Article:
Mercedes-Benz GLC replaced the GLK in the all-important compact-crossover segment back in 2016, and the model has gone on to become the brand’s bestseller in the United States.
The GLC Coupe — really a four-door fastback, but the Germans will not be dissuaded from calling it a coupe — joined the lineup for 2017. Now the
2020 Mercedes-Benz GLC 300 and
GLC 300 Coupe have been updated with a new turbocharged four-cylinder engine, additional off-road capability, the brand’s latest infotainment interface, and design tweaks inside and out.
Taking the last first, the changes are fairly typical mid-cycle fare. The 2020
GLC-Class gets a reshaped grille with twin bars (GLC 300) or a single bar (GLC 300 Coupe), a restyled lower fascia, a reshaped rear bumper, LED headlights with a new light signature, and new wheel designs. In keeping with the times, both new paint
colors are gray: Graphite Grey metallic and matte Selenite Grey Magno.
Inside, the changes are greater. The biggest is the arrival of Mercedes-Benz’s MBUX user interface, which continues to spread throughout the lineup. The standard system operates via a wide, shallow 10.25-inch touchscreen that replaces the previous 7.0-inch standard unit or optional 8.4-inch screen, and now comes standard with Apple CarPlay and Android Auto (formerly a $350 option). It can display multiple functions at once, and also responds to Siri-style commands prefaced by, «Hey,
Mercedes.» Add the optional MBUX Interior Assistant, and the system can respond to gestures, although this is a dubious benefit.
More impressive is the navigation system’s neat new trick: When approaching a turn, the display automatically switches from a full-screen map to a split screen with a map in one-third and a feed from the forward camera on the other two-thirds. The camera view is overlaid with a directional arrow indicating where you need to turn. This new feature, the larger screen, and the greater configurability of the new system are all excellent. Now, while we do appreciate MBUX’s larger and more tactile touchpad to the small glossy one it replaces, we do miss the old Comand clickwheel controller that operated with a mechanical precision no touchpad can match.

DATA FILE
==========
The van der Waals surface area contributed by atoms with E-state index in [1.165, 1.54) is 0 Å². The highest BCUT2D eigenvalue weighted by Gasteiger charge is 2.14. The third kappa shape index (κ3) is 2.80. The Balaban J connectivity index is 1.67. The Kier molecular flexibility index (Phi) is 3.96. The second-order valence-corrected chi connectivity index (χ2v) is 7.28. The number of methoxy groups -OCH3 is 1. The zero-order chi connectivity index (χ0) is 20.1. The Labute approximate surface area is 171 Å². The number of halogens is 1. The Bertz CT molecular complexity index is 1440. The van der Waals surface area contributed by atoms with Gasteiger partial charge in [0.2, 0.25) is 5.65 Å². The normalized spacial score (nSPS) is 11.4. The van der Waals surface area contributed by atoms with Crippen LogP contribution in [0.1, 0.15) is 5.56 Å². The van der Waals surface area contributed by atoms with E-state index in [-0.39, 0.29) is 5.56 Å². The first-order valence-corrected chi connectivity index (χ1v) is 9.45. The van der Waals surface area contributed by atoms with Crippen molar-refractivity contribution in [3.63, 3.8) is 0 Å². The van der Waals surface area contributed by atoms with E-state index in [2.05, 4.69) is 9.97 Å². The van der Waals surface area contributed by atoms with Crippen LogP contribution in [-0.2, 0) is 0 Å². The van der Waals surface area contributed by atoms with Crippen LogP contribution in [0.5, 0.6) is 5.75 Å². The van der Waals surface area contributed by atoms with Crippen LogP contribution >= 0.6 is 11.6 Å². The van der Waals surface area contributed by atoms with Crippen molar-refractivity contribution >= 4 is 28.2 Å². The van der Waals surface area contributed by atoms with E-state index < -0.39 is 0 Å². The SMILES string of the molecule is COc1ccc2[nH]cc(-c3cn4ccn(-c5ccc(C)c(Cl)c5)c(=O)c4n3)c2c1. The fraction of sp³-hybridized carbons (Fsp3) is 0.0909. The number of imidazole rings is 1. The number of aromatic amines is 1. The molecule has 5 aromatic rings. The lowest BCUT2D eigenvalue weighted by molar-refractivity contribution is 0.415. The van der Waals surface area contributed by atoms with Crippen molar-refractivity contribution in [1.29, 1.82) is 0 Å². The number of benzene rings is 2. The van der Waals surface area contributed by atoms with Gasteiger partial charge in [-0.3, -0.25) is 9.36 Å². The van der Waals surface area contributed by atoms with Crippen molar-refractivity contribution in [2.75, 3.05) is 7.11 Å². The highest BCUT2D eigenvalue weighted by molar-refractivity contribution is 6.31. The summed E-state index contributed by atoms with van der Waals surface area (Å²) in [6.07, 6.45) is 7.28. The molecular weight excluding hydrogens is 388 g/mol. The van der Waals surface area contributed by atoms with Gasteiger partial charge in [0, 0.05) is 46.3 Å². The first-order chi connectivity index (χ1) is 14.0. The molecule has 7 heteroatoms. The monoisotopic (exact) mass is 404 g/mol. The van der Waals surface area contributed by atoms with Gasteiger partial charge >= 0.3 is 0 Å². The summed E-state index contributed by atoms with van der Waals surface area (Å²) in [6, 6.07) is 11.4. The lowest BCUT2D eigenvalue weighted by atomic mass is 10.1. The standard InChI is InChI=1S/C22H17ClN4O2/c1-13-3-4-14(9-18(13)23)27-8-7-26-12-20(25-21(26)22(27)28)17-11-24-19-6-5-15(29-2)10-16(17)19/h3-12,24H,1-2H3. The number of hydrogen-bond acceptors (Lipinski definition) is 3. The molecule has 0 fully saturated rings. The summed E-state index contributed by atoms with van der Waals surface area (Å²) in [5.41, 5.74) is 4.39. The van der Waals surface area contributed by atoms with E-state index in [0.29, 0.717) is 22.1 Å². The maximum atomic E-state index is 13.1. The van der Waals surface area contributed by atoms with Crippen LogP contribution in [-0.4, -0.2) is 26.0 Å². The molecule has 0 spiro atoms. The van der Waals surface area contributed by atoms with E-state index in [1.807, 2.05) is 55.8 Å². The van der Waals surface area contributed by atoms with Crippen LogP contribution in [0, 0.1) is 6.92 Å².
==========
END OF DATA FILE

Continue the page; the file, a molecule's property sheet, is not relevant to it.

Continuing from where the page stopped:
On the subject of screens, one also can order a 12.3-inch screen in place of a traditional instrument cluster. Elsewhere in the cabin, there’s a new steering-wheel design that incorporates tiny touchpads on the left and right spokes under the driver’s thumbs, which can be used for scrolling through the various readouts in the driver information screen or the infotainment system. There also are new trim and upholstery options, but the overall design remains much the same, which is to say among the richest-looking in the segment. Front-seat comfort is excellent, and the standard GLC 300’s back seat is fine for two adults, or even three. The GLC 300 Coupe, however, sacrifices rear headroom — and a degree of cargo space — on the altar of questionable style.
Mechanically, the big change is a new standard engine. Codenamed M264, the new 2.0-liter turbocharged inline-four spins out 255 horsepower and 273 lb-ft of torque. It replaces the previous M274 engine, which made 241 horsepower and had the same torque output. As before, rear-wheel drive or 4Matic all-wheel drive are available, with 4Matic standard in the Coupe. The transmission is a nine-speed gearbox dubbed 9G-Tronic.
(The GLC350e plug-in-hybrid variant also will return next year, but Mercedes isn’t yet ready to release details of its changes. The same is true of the AMG-branded GLC43, while the V8 monster GLC63 variants are discussed separately.)